Witness the power of Mother Nature at the Banyan Tree Temple of Senggarang Village where ancient trees entwine their roots around, enveloping the ancient walls of the building in protective embrace. The result is a fascinating and formidable structure that makes an ideal photography subject.
There are many stories concerning the origins of the site which was built in 1811. Its signboard reads “大夫第”, referring to residences of high-ranking government government officers called “Kapitan”. Some believe it was the home of deified Kapitan Cina Tan Nguang Ga (陈源教) who was the village head and a good Samaritan that helped the needy during his retirement.
According to the villagers, it was once a grand, two-storey structure. After the house was desolated, it dilapidated and would have long collapsed if not for the banyan trees’ support.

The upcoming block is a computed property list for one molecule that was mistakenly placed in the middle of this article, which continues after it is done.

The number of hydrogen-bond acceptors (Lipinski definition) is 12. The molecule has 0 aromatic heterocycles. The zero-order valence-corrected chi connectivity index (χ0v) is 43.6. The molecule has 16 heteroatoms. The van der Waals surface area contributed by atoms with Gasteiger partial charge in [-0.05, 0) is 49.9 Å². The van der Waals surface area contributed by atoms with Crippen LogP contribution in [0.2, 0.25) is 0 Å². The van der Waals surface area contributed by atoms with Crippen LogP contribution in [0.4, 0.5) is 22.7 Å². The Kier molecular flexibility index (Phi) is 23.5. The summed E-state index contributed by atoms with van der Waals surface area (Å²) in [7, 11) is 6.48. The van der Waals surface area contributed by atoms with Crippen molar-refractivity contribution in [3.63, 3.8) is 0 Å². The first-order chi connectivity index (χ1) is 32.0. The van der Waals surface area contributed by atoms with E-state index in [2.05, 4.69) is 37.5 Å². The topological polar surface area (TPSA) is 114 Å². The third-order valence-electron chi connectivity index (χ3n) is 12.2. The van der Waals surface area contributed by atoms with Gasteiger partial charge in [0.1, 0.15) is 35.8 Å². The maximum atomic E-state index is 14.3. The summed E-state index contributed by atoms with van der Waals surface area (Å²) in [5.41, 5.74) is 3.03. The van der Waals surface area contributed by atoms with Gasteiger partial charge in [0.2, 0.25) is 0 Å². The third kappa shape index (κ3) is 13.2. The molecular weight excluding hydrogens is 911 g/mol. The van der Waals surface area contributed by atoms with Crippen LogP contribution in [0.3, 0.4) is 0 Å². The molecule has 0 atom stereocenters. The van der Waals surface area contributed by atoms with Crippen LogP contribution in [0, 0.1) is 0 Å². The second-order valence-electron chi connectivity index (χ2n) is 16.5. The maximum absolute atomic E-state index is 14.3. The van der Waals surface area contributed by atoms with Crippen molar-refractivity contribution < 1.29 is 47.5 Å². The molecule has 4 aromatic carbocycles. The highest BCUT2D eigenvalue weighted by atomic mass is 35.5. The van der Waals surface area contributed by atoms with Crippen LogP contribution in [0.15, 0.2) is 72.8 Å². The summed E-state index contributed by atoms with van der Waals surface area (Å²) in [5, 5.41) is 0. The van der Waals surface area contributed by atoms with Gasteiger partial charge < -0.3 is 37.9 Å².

Surrounded by the remnants of the old walls, the altar sits in the newer concrete area built with funds donated from a Medan Chinese businessman who allegedly struck lucky after praying at the temple. The site now serves as a village shrine with the main deity being the Kapitan whose ancestral tablet is positioned in the centre. Flanking the sides are two unnamed community tablets for locals who have passed away without descendants, and for individuals who have contributed greatly to Senggarang Village.
During the seventh lunar month, descendents of the Kapitan still visit this ancestral home while other frequent visitors include those attracted by its divine efficacy.